About the Author

Bruce Henderson is a computer engineer living in Southern California. With the help of his cousins he is researching the history of the Henderson family of southern Caithness. You can contact him at bruce@sigalarm.com

The Highland Folk Museum

Newtonmore  Pan
A wide view of Baile Gean at Newtonmore

One of the great resources that has furthered my understanding of Knockfin, and the nature of a small highland village has been the Highland Folk Museum in Newtonmore. For my trips to Caithness, it is conveniently located on the A9 in the highlands as I drive north from Glasgow. Started in 1935 by Dr Isobel F. Grant, the museum captures a model of rural village life in Scotland in several periods, including the 1700s.

Newtonmore Dyke
Approaching Baile Gean, the village head dyke (dry stone wall) de-marks the boundary of the village

The 1700’s highland village, “Baile Gean” is located at the south end of the museum grounds, and features a number of re-created highland blockhouses that seek to interpret the types of dwellings found in a typical highland village.

Tacksmans House 3
Exterior of the village main house, where the Tacksman’s family lived. There is clear evidence of a similar structure at Knockfin

In includes the main village house, or the Tacksman’s house, a Cottar’s house (poorer crofters), a Weaver’s house (craftspeople who many not have farmed at all) and a Stockman’s house (crofters who kept livestock). All of these structure follow the type that would be considered a typical highland “Blackhouse” due to their central peat-fired hearth and low thatched roofs. Blackhouses were named thusly as the soot and peat smoke would build up on the couples, rafters (aka Cabers) and the thatch until the entire interior would turn black. This thatch would be replaced and the sooty material would be used to fertilize the fields.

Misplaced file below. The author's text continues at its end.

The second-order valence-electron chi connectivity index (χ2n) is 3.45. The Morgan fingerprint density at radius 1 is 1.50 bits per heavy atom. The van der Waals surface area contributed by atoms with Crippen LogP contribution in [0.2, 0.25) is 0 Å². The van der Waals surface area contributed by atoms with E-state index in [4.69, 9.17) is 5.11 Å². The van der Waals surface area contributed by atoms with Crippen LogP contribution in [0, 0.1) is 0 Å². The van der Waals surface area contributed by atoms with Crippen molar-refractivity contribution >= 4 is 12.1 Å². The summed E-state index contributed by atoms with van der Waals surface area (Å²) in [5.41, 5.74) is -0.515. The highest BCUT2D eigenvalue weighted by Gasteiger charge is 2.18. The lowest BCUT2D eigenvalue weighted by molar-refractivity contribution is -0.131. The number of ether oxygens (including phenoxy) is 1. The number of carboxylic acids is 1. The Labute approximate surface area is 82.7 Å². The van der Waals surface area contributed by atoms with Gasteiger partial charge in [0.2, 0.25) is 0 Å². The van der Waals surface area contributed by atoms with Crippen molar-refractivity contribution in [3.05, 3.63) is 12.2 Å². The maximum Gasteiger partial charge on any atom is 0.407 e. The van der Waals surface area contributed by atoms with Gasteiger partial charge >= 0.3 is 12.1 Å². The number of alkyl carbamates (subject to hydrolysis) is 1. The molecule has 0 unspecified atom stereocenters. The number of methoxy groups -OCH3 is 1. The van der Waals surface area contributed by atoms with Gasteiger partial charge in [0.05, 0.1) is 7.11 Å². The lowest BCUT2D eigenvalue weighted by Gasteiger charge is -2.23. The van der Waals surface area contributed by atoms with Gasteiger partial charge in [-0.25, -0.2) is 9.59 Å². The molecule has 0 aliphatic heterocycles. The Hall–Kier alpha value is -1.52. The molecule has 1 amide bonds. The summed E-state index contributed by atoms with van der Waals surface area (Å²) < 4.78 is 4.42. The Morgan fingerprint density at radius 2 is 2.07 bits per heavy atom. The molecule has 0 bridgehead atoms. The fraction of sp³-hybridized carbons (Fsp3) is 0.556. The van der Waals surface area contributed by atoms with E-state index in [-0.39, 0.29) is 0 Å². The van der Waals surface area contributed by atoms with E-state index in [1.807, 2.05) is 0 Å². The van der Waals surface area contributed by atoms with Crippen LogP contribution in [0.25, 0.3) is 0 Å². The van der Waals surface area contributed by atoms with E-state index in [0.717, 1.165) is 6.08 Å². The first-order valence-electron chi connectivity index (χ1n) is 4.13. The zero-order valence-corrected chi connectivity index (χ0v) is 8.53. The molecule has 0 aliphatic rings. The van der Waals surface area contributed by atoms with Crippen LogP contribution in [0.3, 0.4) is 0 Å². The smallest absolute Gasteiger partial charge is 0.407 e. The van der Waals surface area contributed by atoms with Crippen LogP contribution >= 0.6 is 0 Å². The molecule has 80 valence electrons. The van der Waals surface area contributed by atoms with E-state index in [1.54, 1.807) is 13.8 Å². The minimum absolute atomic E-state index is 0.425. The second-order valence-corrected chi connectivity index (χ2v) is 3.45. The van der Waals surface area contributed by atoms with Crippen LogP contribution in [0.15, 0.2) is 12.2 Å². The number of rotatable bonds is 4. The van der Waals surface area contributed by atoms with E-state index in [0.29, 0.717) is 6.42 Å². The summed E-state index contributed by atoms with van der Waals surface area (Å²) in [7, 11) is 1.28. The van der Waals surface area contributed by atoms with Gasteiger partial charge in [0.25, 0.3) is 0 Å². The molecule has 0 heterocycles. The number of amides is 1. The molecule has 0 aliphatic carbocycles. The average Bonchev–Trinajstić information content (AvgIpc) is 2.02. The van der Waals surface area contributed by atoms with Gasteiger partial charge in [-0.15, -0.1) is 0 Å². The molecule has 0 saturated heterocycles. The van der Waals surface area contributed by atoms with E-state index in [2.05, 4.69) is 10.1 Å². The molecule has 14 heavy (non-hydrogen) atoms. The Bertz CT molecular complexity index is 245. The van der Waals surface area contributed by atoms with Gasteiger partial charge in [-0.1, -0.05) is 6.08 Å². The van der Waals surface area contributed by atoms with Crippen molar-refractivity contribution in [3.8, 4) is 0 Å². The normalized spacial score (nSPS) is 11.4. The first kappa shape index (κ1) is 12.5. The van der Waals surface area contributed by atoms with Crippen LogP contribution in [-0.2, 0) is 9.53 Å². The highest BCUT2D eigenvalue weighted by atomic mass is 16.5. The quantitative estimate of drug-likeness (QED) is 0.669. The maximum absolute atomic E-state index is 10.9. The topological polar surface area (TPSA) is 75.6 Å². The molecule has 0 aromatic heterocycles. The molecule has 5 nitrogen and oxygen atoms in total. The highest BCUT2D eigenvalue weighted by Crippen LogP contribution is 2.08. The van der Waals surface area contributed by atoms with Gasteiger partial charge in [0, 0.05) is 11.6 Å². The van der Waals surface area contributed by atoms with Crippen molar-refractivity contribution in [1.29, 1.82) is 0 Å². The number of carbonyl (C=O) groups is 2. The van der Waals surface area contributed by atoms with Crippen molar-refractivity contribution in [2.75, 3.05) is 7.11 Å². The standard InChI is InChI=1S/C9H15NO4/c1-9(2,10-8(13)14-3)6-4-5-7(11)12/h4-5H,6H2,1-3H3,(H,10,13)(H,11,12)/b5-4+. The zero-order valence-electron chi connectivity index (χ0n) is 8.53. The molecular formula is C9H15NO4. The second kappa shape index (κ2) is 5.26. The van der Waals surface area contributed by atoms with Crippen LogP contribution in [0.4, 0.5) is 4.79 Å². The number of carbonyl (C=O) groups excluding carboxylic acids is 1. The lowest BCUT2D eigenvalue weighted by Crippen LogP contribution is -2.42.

Tacksmans House
Interior of the Tacksman’s house with central hearth and low “creepie” chairs. Tartan rugs decorate the walls.

The village would have a lead family, who held the tack for the village. The tack was the lease or deed from chief or laird for the land and holdings encompassing and worked by the village. The job of the Tacksman was to ensure that rents were collected and paid either in coin or in produce.

Their recreation of the town is based on the floor plans and foundations discovered through archeology of several sites, and study of old structures and long experiments of trial and error where the conservators and staff made multiple attempts to build actual blockhouses and township support structures.

Newtonmore Village 1
Baile Gean township showing multiple high-quality recreations of highland blackhouses.

Much like Knockfin, Baile Gean contains a variety of houses of different sizes and purposes, arranged according to convention and custom. In the case of Baile Gean, the doorways all face as close to East as possible, as it was considered good to have the morning sun great you. In Caithness this was quite impractical, as gale force winds heavy with rain would blow from the sea just to the east. Instead the doors to the blackhouses in Knockfin all seem to point south, again to capture what sun they can.

Much to my delight the buildings at Newtonmore / Baile Gean include a barn, a grain kiln, and sheiling huts, which were features of the village at Knockfinn as well.

Shieling 1
Sheiling huts at Newtonmore.

In the subject of Sheiling huts, these rough shelters were built in the high pastures, they were home when the herds were taken upland to graze in the summer. Frequently this was the work of the women of the village, and these huts provided sleeping shelter, as well as storage for butter and cheese made from the milk harvested during the summer grazing.